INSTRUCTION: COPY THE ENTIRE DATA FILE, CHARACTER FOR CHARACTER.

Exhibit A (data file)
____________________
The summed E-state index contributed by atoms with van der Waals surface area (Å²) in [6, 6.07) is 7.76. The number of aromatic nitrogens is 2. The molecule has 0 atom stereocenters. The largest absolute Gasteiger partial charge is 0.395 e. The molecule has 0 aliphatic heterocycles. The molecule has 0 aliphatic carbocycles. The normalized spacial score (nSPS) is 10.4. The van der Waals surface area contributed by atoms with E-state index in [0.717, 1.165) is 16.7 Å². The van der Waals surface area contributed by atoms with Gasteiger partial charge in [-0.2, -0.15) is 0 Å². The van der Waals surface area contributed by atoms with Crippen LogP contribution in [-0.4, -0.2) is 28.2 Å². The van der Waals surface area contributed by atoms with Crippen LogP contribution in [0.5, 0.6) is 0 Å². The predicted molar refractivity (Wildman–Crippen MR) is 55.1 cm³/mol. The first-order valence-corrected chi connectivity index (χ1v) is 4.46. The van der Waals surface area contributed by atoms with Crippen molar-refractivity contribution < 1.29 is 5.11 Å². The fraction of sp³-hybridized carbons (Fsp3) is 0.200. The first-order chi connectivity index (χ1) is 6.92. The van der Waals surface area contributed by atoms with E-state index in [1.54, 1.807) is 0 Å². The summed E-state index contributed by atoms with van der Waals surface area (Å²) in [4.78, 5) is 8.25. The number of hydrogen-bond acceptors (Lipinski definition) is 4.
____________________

The summed E-state index contributed by atoms with van der Waals surface area (Å²) in [6, 6.07) is 7.76. The number of aromatic nitrogens is 2. The molecule has 0 atom stereocenters. The largest absolute Gasteiger partial charge is 0.395 e. The molecule has 0 aliphatic heterocycles. The molecule has 0 aliphatic carbocycles. The normalized spacial score (nSPS) is 10.4. The van der Waals surface area contributed by atoms with E-state index in [0.717, 1.165) is 16.7 Å². The van der Waals surface area contributed by atoms with Gasteiger partial charge in [-0.2, -0.15) is 0 Å². The van der Waals surface area contributed by atoms with Crippen LogP contribution in [-0.4, -0.2) is 28.2 Å². The van der Waals surface area contributed by atoms with Crippen LogP contribution in [0.5, 0.6) is 0 Å². The predicted molar refractivity (Wildman–Crippen MR) is 55.1 cm³/mol. The first-order valence-corrected chi connectivity index (χ1v) is 4.46. The van der Waals surface area contributed by atoms with Crippen molar-refractivity contribution < 1.29 is 5.11 Å². The fraction of sp³-hybridized carbons (Fsp3) is 0.200. The first-order chi connectivity index (χ1) is 6.92. The van der Waals surface area contributed by atoms with E-state index in [1.54, 1.807) is 0 Å². The summed E-state index contributed by atoms with van der Waals surface area (Å²) in [4.78, 5) is 8.25. The number of hydrogen-bond acceptors (Lipinski definition) is 4.